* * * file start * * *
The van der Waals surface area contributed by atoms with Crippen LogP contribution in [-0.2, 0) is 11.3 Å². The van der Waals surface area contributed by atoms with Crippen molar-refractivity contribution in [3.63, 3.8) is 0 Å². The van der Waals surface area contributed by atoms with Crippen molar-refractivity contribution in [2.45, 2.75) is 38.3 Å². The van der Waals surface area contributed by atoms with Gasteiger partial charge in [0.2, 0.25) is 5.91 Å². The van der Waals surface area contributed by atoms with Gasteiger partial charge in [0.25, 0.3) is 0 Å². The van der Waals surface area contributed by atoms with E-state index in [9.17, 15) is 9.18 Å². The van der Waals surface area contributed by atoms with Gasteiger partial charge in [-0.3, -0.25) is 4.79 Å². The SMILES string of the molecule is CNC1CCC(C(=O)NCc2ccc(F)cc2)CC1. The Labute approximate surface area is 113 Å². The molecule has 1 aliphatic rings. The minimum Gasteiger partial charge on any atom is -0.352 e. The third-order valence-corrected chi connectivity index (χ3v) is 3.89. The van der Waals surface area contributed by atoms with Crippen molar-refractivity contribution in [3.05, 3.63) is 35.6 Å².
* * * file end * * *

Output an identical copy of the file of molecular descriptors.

The van der Waals surface area contributed by atoms with Crippen LogP contribution in [-0.2, 0) is 11.3 Å². The van der Waals surface area contributed by atoms with Crippen molar-refractivity contribution in [3.63, 3.8) is 0 Å². The van der Waals surface area contributed by atoms with Crippen molar-refractivity contribution in [2.45, 2.75) is 38.3 Å². The van der Waals surface area contributed by atoms with Gasteiger partial charge in [0.2, 0.25) is 5.91 Å². The van der Waals surface area contributed by atoms with Gasteiger partial charge in [0.25, 0.3) is 0 Å². The van der Waals surface area contributed by atoms with E-state index in [9.17, 15) is 9.18 Å². The van der Waals surface area contributed by atoms with Gasteiger partial charge in [-0.3, -0.25) is 4.79 Å². The SMILES string of the molecule is CNC1CCC(C(=O)NCc2ccc(F)cc2)CC1. The Labute approximate surface area is 113 Å². The molecule has 1 aliphatic rings. The minimum Gasteiger partial charge on any atom is -0.352 e. The third-order valence-corrected chi connectivity index (χ3v) is 3.89. The van der Waals surface area contributed by atoms with Crippen molar-refractivity contribution in [3.05, 3.63) is 35.6 Å².